Friday, May 5, 2000
Parents and facility users object to Carlisle School plan for fees
Even if the override passes, the Carlisle Public School has proposed making up a $58,800 budget shortfall for fiscal year 2001 by instituting new fees to be charged to parents for bus transportation, band, math league, yearbook, student council, and intramural sports. Fees already in place for team sports would remain as they are. Facility use fees would also be increased for adult users. The $1,000 subsidy for school lunches would be eliminated and some support staff hours reduced.
A funding gap
About 15 residents attended a hearing on April 25 at which school officials outlined the details of their plan and listened to the concerns of parents and other facility users. School business manager Eileen Riley explained that the level of funding supported by the selectmen and finance committee would not result in a level service budget. Although the FinCom increased the school guideline and is supporting $80,000 more in an override, the budget shortfall of $58,800 would need to be met either by cutting programs and people, or by adding fees. The school does not want to cut programs, Riley said, so they are proposing the fee option.
There was a general consensus among the audience that they would like to hear these issues discussed at Town Meeting and have the opportunity to vote on whether to add fees, cut programs, or raise the money some other way to fund the budget shortfall. The school committee said they had agreed not to ask for the additional money at Town Meeting so that the selectmen and FinCom would support the rest of the budget. However, that did not stop one parent from asking Town Meeting for the additional funds (See page 1).
The proposed fee structure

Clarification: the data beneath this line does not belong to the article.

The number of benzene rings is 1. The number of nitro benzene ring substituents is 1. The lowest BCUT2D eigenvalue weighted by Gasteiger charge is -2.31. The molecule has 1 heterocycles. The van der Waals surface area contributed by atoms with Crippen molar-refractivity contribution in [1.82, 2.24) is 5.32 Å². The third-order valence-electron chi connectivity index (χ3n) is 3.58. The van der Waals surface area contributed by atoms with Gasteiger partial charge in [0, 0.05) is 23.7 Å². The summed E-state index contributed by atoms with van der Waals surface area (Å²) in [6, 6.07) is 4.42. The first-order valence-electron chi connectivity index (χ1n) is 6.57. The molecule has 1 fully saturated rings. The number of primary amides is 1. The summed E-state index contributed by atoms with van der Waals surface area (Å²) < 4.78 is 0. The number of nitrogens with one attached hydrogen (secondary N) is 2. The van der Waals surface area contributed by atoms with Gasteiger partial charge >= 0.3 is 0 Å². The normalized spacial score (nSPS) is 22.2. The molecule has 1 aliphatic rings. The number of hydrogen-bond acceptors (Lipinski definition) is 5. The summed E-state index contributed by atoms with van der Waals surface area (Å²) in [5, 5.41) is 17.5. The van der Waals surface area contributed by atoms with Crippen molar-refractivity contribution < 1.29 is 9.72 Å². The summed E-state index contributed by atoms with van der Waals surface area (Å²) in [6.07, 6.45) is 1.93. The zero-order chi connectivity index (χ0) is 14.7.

The bus fee of $50 per student per year would apply to all students living within two miles of the school and to all seventh- and eighth-graders. State law requires free bus service only for students in grades K-6 who live farther than two miles from school.
Activity fees of $25 per student per activity would apply to students in the junior and senior bands and participants in the other mentioned activities, primarily students in grades 5 through 8. To prevent the fees from becoming too burdensome, a family cap of $500, including the $130 per student per sport fee, was also proposed.
The facility use fee is currently charged to local non-profit groups, the biggest user being the Savoyard Light Opera Company. The fee is not charged to school-affiliated or town-affiliated groups. The new proposal would raise the fees, generally by $5 per hour, and add fees for adult town-affiliated groups, such as men's basketball and adult recreation commission programs. The fee would not be applied to programs for children. Supervisor of buildings and grounds David Flannery explained that the fees have not been increased since they were started in 1989. The fees currently collected do not cover the expenses of having these groups use the facility, he said.
School committee member Cindy Nock asked whether the number of busses could be reduced if many people chose not to pay the bus fee. Riley said that the new bus contract was written to allow that, but school officials would not like to see that happen, she said, citing safety concerns for children walking. Chair David Dockterman also envisioned a giant traffic jam if many more children were driven to and from school.
A tough choice
Dockterman said that the school committee is not happy with the choice of cutting programs or charging fees. Others in town, including the selectmen and FinCom, seem to support user fees so that people with children in school pay more, rather than spreading the cost out over the entire town, he added.